The works of Korean auteur Hong Sang-soo may not be instantly likeable, but the more we reflect on it the more insightful it is. All Hong’s films have a limited setting: cold climate, café, bars, and may be a tourist spot. The characters are mostly young men and women. They smoke, talk a lot, embarrass themselves, and gradually drift apart. Turning Gate takes place in a popular vacation area called Kangwon province. This 4th feature from Hong realistically deals with a romantic relationship that’s marked by desire as well as rejection. Like all Hong’s films, Turning Gate is aesthetically satisfying and withholds the director’s trademark theme of reincarnation.
6. Oasis (2002)
In Lee Chang-dong’s Oasis, an ex-convict falls in love with a woman, affected by cerebral palsy. They both are abandoned by their respective families. The heartfelt love between the two main characters never strays from dealing with taboo subjects, fearing viewers’ reactions. There is one unsettling scene, which might scare away the conventional romantic cinema lovers. The two lead actors brilliantly tackle the challenges of the flawed roles. Eventually, it’s a realistic love story that forces us to consider our preconceptions and prejudices about societal misfits.
7. The Way Home (2002)
Lee Jeong-hyang’s sweet, sentimental tale is set in a tiny mountain village. An unruly 7-year old city boy is dumped by his workaholic mother in his mute grandmother’s home. The slow days of the serene village entwines the kid with feelings of genuine love and trust. There are no big dramatic turns in the narrative, yet it’s filled with immensely charming small moments. The director does a wonderful job capturing the simple activities of rural life. In the vein of neo-realist films, the director takes a unique social backdrop and employs non-professional actors to tackle universal themes.
8. Vengeance Trilogy (2002, 2003, 2005)
Park Chan-wook’s internationally acclaimed films – Sympathy for Mr. Vengeance, Oldboy, Sympathy for Lady Vengeance – have the common thread of vengeance motif, even though they tell three different stories. Oldboy is the most haunting among the three. It captures an act of revenge in its most primeval form. Park’s formalist designs compliment Choi Min-sik’s raging performance. Lady Vengeance is the most slick and thematically heavy feature in the trilogy. Park’s trilogy stands apart from other revenge flicks, in the way it makes the vital act so unsettling. Unlike American movies, the bloodbath doesn’t bestow a cathartic experience for the viewers.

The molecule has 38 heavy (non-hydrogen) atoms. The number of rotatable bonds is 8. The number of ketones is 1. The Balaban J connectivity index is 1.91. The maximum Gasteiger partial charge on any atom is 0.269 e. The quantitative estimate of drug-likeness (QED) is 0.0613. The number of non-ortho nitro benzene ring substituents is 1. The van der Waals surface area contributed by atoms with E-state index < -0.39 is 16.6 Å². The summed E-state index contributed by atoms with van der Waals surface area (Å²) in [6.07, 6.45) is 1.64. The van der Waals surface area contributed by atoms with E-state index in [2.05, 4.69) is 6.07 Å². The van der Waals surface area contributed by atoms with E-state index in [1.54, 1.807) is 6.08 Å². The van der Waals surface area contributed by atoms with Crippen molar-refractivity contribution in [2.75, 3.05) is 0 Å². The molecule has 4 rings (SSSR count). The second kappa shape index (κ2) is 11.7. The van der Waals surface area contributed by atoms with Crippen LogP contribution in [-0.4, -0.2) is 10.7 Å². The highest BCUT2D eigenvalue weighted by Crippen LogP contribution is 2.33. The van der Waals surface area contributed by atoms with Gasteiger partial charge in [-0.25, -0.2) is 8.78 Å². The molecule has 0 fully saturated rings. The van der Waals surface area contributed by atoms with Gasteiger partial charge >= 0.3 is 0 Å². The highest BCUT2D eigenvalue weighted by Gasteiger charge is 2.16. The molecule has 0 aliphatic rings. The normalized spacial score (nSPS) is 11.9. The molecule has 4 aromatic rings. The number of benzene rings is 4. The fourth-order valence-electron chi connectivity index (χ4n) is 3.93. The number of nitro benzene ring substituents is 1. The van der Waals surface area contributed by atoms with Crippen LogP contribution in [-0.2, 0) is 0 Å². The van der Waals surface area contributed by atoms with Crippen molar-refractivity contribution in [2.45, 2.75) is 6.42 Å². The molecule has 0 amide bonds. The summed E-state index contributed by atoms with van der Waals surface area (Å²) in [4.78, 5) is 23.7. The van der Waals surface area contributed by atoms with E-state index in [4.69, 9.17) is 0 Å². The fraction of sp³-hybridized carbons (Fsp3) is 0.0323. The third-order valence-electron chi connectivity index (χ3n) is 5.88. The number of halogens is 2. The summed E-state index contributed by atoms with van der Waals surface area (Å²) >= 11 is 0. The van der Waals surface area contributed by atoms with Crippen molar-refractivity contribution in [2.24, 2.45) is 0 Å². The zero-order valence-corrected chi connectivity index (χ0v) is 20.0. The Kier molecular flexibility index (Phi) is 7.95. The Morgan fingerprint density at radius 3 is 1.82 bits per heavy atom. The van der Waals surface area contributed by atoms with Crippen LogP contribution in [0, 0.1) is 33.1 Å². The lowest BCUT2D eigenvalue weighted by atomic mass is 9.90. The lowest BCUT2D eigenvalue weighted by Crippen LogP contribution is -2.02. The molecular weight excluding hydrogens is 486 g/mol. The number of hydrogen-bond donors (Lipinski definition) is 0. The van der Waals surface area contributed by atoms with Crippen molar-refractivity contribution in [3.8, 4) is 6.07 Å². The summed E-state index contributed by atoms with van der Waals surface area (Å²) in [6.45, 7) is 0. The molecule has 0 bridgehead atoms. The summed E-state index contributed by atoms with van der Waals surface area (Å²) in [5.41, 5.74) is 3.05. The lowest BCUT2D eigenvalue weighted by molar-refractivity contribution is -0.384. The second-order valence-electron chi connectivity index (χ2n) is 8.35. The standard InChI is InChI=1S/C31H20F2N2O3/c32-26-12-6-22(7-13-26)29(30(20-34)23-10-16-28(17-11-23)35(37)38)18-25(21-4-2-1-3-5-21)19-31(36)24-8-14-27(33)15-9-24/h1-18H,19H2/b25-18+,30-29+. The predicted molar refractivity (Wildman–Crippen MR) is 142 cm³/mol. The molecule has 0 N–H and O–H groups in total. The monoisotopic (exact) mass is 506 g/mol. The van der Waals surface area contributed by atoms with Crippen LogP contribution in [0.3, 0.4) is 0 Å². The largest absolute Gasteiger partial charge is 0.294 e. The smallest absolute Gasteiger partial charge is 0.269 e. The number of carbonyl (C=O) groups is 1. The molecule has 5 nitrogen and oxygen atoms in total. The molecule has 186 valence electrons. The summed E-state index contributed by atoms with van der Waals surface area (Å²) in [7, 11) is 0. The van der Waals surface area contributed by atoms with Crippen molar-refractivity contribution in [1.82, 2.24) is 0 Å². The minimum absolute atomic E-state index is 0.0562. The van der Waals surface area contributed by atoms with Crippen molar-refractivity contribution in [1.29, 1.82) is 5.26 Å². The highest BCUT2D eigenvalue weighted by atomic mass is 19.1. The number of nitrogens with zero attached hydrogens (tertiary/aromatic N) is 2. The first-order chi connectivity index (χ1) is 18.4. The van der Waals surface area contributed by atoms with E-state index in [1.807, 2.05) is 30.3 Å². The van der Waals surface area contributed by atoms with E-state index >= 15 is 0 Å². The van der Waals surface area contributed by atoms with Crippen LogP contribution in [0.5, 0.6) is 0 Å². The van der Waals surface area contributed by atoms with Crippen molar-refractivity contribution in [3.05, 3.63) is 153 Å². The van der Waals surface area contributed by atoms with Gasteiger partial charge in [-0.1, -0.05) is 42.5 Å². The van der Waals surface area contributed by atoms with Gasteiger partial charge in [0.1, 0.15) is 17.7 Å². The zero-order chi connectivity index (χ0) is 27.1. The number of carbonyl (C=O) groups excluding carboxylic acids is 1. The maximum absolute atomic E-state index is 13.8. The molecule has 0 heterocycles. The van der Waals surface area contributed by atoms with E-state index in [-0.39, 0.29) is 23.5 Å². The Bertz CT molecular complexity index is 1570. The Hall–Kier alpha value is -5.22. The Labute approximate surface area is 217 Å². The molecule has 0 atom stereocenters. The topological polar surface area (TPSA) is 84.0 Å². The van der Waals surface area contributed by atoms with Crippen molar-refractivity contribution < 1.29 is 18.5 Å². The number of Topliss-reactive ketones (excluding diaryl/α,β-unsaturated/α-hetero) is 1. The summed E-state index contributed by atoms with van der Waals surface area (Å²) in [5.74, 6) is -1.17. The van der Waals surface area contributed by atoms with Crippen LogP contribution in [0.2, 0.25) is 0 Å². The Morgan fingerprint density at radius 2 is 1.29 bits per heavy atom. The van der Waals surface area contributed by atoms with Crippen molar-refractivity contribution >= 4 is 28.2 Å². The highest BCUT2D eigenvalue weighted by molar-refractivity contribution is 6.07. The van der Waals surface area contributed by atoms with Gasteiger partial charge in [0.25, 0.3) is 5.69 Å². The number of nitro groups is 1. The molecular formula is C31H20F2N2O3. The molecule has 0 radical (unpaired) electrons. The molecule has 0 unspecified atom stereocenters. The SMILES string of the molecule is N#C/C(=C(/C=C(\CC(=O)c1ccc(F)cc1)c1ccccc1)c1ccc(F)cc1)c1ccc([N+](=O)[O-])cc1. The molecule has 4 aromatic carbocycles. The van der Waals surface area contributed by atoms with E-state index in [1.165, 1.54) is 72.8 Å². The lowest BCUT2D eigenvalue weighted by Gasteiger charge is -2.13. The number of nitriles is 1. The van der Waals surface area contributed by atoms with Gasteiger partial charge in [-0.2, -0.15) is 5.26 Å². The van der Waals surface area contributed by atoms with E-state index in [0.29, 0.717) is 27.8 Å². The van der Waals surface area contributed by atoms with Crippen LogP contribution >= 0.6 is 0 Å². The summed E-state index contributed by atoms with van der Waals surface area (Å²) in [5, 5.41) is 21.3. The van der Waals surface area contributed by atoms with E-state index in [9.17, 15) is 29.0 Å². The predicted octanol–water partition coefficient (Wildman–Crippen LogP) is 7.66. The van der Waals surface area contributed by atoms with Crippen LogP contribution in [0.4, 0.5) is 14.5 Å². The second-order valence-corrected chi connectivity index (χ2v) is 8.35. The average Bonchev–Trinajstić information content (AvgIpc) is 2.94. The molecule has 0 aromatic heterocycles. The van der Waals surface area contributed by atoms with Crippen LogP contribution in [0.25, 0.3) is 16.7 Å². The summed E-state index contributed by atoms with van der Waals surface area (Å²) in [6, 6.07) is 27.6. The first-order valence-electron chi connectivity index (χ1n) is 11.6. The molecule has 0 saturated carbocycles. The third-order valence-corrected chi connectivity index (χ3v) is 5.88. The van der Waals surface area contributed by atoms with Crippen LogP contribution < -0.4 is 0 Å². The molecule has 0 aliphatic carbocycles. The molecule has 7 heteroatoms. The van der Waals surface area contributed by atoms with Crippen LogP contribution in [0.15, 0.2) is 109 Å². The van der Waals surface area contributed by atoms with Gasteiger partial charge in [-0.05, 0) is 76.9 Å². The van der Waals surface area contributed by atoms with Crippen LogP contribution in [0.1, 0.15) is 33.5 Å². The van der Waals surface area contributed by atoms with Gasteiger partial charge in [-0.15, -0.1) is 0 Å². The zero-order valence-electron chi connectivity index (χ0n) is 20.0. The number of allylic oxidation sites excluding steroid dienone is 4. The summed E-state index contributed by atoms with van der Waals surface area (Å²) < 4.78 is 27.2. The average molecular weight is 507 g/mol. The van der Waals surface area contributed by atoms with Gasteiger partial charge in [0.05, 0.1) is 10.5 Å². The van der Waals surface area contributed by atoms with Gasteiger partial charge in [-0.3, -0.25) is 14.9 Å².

9. A Tale of Two Sisters (2003)
Kim Jee-woon’s profound horror mystery has the premise of a fairy tale. Two adolescent aged sisters return home from hospital after an extended mysterious illness. The girls’ father and step mother want them to be a happy family unit. But the sisters are intent on exposing the mother’s evil nature and free their father. The film offers a bewildering experience, largely due to the labyrinthine narrative approach. It’s a very subtle study of a disturbed mind and holds up very well in repeat viewings. The horror element is infused through dark sense of dread than using jumpscares.
Recommended: 50 Greatest Horror Films Of All Time
10. Spring, Summer, Fall, Winter……….and Spring (2003)
Kim Ki-duk’s brilliant meditation on the cycle of life and death is blessed with a magical atmosphere – a floating temple in the middle of a lake. A wise old man and a young student are the inhabitants of the temple. Each season denotes complex life stages of the boy. From carrying burden on the heart after tying rocks to triumvirate of forest creatures to the awkward sexual awakening and the eventual accomplishment of spiritual enlightenment, the film unravels with zen-like calmness. Despite a bare plot structure, director Kim thickly lays meaningful symbols, provoking great range of interpretations.